The Vanishing Stair by Maureen Johnson

Book two of the Truly Devious series flew by. I stayed up late to finish this one and it ended on a serious cliffhanger, so look for my review of book three to follow this one immediately.

At the close of Truly Devious (for which there are mild-to-moderate spoilers here), The Vanishing Stair opens with Stevie glumly returned home to her parents’ house and her public high school. The gamechanger comes quickly in the form of the despicable Senator Edward King, her parents’ hero and employer and (surprise) the father of her love interest from Ellingham Academy. King has arranged everything for Stevie to return to Ellingham – funding the trip, heightening security following a student’s mysterious death, and convincing her parents of her safety. He wants Stevie, in return, to keep an eye on his wayward son David, with whom Stevie’s not on particularly good terms anyway. She’s thrilled to be back at the school where she feels stimulated: with her friends Nate and Janelle again, working on her life’s greatest passion, the solving of the 1930s Ellingham murders, and yea, David. Quickly a second body is added to the modern Ellingham count. Stevie gains a new advisor, an eccentric academic from the local (Burlington, Vermont) university with a drinking problem and a very nice nephew. David’s moods and attitude toward Stevie continue to swing wildly, hot to cold to nuclear.

The best thing about these books is Stevie herself. She’s socially awkward but mostly doesn’t care; she’s occasionally bothered by her inability to fit in back in the ‘normal’ world (of which Ellingham is not part), but only when she remembers. Despite sometimes showing signs of a standard teenager’s low self-esteem, she generally carries on as herself, unbothered. I like her. She’s an extremely focused detective – perhaps to the point of mild self-neglect, but that’s part of a long tradition of detective types in fiction (a fact she’s aware of). Johnson’s prose is downright funny: after camping out overnight in the school’s yoga studio, Stevie “felt a waffle pattern of yoga blanket on the right side of her face and the faint smell of lavender and patchouli permeating her being. It was like she had been run over by a boulder made of hippies.” Our young hero can be a little bumbling and dense – just like a teenager, no matter how smart. I have a little less patience for David’s antics, perhaps in part because he’s a rich boy? but mostly, I think, because we don’t have the close third person window into his interior self that we have into Stevie’s. He’s a suffering kid, too, and I think if we got inside his head it would be just as sympathetic as hers.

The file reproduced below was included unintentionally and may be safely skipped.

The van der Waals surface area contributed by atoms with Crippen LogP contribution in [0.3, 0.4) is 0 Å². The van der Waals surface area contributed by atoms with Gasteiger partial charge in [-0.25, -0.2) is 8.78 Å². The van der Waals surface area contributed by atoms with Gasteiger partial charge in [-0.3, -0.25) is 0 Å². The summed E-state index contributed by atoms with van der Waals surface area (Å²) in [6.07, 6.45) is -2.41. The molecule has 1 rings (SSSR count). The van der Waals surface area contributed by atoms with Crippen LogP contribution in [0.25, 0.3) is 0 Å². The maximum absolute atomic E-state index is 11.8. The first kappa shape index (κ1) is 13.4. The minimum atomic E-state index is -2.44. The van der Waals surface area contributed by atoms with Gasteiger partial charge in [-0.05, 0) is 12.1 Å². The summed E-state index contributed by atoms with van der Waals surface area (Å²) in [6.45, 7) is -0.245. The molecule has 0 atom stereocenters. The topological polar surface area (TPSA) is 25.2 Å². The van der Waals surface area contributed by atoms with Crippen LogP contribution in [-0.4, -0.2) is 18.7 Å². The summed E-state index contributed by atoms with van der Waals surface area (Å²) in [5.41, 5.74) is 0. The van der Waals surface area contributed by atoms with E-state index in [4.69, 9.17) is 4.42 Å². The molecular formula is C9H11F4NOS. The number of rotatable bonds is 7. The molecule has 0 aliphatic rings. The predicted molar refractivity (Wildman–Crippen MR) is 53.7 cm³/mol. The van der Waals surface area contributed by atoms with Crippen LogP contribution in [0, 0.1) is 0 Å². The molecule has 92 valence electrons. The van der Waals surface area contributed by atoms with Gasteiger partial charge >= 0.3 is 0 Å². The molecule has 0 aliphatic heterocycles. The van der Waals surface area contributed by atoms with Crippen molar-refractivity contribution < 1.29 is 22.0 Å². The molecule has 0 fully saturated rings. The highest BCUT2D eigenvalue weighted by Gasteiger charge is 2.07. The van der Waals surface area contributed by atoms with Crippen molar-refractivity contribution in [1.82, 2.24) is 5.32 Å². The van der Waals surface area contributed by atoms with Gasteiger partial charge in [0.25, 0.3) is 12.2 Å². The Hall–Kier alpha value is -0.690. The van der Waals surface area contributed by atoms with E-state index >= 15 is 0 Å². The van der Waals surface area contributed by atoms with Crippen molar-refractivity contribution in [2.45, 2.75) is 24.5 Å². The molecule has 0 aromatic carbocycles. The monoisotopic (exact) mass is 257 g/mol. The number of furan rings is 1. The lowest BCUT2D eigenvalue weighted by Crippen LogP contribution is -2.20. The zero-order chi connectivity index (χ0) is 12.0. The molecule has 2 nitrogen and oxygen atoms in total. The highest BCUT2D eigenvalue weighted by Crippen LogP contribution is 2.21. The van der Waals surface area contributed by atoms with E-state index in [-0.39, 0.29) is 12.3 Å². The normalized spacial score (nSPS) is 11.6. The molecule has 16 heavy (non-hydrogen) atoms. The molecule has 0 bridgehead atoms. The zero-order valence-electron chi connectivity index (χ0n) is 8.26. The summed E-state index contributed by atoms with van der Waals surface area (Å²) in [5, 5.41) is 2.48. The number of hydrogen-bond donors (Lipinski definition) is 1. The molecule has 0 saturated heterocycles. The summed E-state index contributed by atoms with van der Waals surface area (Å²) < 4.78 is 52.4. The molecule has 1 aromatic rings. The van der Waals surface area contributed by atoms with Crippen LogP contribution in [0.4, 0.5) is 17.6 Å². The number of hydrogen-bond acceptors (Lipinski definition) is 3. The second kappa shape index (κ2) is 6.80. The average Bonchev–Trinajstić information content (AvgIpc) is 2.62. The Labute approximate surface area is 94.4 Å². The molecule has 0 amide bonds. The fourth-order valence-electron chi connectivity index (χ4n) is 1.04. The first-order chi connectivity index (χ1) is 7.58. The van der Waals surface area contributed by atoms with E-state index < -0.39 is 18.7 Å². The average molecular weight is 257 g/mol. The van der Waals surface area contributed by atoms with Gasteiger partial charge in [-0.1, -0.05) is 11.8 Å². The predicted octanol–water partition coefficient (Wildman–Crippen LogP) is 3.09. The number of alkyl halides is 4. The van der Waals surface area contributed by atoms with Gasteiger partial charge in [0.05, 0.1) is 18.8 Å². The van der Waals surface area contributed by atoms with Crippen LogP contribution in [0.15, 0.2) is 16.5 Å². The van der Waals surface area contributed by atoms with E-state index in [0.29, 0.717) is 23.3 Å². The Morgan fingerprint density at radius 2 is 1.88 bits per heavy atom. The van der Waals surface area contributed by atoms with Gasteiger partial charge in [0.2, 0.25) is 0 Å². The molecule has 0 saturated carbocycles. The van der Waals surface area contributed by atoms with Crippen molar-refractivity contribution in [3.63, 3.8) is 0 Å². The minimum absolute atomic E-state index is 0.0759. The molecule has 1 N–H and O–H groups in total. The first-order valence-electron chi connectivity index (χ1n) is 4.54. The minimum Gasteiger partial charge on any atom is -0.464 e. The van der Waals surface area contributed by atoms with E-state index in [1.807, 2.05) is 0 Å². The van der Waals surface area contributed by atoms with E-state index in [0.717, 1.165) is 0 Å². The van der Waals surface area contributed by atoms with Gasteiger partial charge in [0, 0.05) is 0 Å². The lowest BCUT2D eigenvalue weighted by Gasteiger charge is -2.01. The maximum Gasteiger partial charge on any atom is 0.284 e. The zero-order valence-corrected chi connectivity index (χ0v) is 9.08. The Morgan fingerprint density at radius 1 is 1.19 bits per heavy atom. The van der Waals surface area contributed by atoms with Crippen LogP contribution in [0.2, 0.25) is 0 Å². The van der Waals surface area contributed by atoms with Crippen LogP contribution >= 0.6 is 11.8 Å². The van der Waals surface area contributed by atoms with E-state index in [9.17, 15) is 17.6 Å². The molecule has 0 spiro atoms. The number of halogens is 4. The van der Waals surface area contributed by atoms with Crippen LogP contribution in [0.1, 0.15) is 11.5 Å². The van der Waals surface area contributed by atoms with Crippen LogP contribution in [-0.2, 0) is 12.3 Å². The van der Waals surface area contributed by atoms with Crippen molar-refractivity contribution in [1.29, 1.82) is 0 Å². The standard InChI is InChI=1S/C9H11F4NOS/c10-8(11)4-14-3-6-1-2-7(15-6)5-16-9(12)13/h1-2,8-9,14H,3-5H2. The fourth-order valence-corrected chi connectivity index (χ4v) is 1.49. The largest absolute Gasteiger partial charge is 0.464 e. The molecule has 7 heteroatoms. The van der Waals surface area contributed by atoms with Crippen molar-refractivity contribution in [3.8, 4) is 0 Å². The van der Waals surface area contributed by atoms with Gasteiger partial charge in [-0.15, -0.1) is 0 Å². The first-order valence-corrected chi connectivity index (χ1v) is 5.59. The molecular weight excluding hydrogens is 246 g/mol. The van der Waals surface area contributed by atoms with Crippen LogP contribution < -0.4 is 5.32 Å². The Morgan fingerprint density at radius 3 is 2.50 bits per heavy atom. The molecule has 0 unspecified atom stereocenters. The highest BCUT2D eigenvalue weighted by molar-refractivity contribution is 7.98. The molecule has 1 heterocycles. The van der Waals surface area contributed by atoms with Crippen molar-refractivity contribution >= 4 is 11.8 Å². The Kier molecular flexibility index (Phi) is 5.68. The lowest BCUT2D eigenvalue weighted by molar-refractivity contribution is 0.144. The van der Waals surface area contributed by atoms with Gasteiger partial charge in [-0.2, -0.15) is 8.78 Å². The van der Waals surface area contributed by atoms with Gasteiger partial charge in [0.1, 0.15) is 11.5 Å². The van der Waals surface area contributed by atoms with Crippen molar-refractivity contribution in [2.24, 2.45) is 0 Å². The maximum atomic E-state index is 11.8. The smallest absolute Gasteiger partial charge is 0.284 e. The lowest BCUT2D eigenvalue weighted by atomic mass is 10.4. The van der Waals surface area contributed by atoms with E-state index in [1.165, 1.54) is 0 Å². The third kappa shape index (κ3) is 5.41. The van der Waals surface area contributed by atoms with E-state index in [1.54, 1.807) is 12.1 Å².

The mystery plot remains compelling: this book focuses in on the riddle that Albert Ellingham left behind on his final day, which the title of this book nods to. We’re learning things, about the historic murders as well as the modern suspicious deaths, but not the big final thing we want to know. Again: this one ends on a mad cliffhanger; I was actually a little peeved, and even more relieved that I already had book three ready and waiting. I recommend you do the same.

Liz was (as ever) 100% correct about this one. I’m pretty sure she said she ripped through the whole series, as I am clearly going to do as well.

These books are recognizably YA in a few ways: teenaged protagonists, a gentle handling of gore, violence, and sexual content, and humor. But the plotting is not too simplified for adult readers to enjoy, and a strong female lead who is still in her teens appeals to this reader at any age. I’m a fan.

Rating: 8 cats.

One Response

  1. […] its nearly 400 pages in the same day. I loved Truly Devious and was even more entranced by The Vanishing Stair, which annoyed me with a cliffhanger the night before and sent me directly into this one, book […]

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